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ScienceShot: Caterpillar's Guts Crawl Independently of Their Bodies

22 July 2010 12:00 pm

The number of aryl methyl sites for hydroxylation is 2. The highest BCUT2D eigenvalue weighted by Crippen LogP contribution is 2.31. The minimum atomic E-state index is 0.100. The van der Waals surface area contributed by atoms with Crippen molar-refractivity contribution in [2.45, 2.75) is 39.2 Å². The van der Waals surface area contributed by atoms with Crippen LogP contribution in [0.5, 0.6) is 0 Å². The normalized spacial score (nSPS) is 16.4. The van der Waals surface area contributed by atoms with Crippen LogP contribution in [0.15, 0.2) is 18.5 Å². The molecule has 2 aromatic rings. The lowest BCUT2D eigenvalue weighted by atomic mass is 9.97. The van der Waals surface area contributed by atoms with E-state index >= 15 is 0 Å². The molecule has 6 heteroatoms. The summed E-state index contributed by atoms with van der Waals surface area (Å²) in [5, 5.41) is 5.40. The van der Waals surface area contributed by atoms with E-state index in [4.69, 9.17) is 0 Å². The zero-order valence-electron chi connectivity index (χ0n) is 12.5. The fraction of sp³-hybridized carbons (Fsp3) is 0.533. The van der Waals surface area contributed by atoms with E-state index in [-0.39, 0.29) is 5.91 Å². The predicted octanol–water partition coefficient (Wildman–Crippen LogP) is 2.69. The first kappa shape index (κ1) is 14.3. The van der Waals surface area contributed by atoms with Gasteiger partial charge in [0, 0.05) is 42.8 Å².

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If you've ever ridden a roller coaster or endured an unpleasantly bumpy bus ride, you probably felt your guts move inside your body. In caterpillars, it happens all the time. In a study published online today in Current Biology, researchers report that the insect's gut—a long, thin tube that stretches from head to heel—moves independently of its skin every time it crawls. When a caterpillar inches forward, its two back legs and gut slide forward, causing the middle part of the gut to jump ahead roughly a full segment in the insect's body. After that, the skin arches forward to catch up, as seen in this video. Biologists aren't sure why caterpillars move like this, but they suspect it might have to do with their voracious appetites. A caterpillar's main function in life is to eat and grow. Detaching the gut from most of its legs helps keep movement from interfering with digestion.

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